Archive for the ‘false accusations’ Category

Falsely Accused man gets a second chance.

Thursday, May 31st, 2012

This guy was about the same age as I was when I was falsely accused. Fortunately for me, the story of my accuser did not stand up to the police investigation. Brian Banks was not so lucky. He got a bad lawyer who told him to make a plea deal for the horrifically racist idea that no jury would believe him because he was big and black. So he served time in jail and then had to wear an ankle bracelet and register as a sex offender.

Fortunately, he was able to get his false accuser to admit the lie.

False accusations of rape are rare. They are nowhere near as common as rape. But stories like this expose the need for people to talk about it. This is why we need the presumption of innocence to be afforded to all who are accused of crimes. In a perfect world nobody would make a false accusation of rape. But in a perfect world, nobody would be raped either. We can, as a society, make it so actual victims of rape can come forward while also making sure that people are given fair trials and that lives like Mr. Banks are not ruined just because someone thinks it is OK to make up such a horrific lie.

Roger shocks me.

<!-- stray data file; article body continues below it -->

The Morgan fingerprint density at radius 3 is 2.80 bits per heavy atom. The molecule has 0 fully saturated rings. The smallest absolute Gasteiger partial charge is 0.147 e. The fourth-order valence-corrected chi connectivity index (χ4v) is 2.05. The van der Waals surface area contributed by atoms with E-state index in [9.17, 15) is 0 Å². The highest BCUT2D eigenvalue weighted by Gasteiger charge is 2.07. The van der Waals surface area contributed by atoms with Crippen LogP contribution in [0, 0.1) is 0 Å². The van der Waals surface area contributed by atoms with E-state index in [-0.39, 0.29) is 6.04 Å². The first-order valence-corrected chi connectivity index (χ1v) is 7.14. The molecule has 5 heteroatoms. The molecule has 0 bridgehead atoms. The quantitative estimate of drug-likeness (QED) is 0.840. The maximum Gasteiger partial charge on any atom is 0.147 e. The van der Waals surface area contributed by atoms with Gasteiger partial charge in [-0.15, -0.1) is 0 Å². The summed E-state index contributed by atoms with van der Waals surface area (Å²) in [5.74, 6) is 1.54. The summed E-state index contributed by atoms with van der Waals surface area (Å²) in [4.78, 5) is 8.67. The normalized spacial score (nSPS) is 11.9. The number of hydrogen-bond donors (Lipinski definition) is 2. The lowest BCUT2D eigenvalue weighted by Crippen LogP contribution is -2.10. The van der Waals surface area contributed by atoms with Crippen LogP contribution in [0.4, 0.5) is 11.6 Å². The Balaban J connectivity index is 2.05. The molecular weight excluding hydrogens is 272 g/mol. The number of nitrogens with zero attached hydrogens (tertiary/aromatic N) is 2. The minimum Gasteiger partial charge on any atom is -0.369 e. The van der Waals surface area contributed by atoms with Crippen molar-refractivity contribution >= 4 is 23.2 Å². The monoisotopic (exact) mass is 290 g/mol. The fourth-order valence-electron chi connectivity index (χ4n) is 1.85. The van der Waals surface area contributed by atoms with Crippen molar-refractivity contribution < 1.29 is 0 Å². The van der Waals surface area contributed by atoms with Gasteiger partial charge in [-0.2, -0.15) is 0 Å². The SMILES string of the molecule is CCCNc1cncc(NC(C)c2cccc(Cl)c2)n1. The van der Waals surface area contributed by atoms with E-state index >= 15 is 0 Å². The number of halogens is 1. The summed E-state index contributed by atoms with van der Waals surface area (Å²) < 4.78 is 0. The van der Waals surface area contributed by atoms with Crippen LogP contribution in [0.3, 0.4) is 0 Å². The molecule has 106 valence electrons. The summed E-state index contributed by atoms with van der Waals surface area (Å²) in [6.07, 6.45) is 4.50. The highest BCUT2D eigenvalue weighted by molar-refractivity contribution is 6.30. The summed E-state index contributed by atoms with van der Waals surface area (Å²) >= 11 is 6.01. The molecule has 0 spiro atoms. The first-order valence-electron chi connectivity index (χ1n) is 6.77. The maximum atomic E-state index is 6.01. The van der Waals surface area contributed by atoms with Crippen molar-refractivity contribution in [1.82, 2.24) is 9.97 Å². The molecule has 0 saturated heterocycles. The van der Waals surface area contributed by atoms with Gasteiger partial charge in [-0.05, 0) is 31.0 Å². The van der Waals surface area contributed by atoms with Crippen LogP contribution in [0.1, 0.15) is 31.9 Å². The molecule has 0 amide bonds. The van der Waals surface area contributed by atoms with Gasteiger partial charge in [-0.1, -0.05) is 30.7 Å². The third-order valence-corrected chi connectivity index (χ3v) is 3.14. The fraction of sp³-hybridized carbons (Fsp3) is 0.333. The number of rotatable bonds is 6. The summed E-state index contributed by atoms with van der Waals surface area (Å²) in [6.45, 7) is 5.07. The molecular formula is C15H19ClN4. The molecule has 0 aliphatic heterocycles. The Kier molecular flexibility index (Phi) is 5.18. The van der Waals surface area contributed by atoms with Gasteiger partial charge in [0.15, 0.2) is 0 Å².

Saturday, August 27th, 2011

There is an article on The Weekly Standard about false accusations of rape. I have several issues with the way in which the article was written. One of the problems is the highly flawed Iowa study done by Kanin.

Well, Roger Canaff has some criticisms of the article as well.  However,  in his attempt to discredit the author he fails to link to one study or one report to back up his claim that the author is, in fact, wrong about her claim that women lie about being raped more than other people lie about other crimes.

And let’s look at one of the quotes that he criticizes in full context. “While orthodox feminists grudgingly admit that women sometimes make false reports of rape, they insist that such cases represent a minuscule share of all complaints and that to give them much attention is to perpetuate misogynistic “rape myths” and revictimize real victims.”

To me, her point is that she is attacking the idea that because the occurrence of false accusations is low that it should, in some way, be deserving of no attention.

Now, I will grant you that she does quote the Iowa study and anyone who does that is suspect. Even if the number of false accusations in that one town was true, the town is such a small sample size and is irrelevant in the grander conversation that should be had about people who do lie about being raped or sexually assaulted for any reason.

The overall point made by reasonable people who wish to discuss false accusations of rape is that people accused of any crime should be considered innocent until proven guilty in a court of law and that the law should be held to the same burden of proof when it comes to convicting someone on a charge as serious as rape or sexual assault. When such a person is found guilty, it is my opinion that the book should be thrown at them.

Unfortunately, there are many (not all, not most, but many) in the feminist movement (of which I am a part) who do wish to sweep false accusations under the rug because they fear that every false accusation hurts every prosecution of every real rape.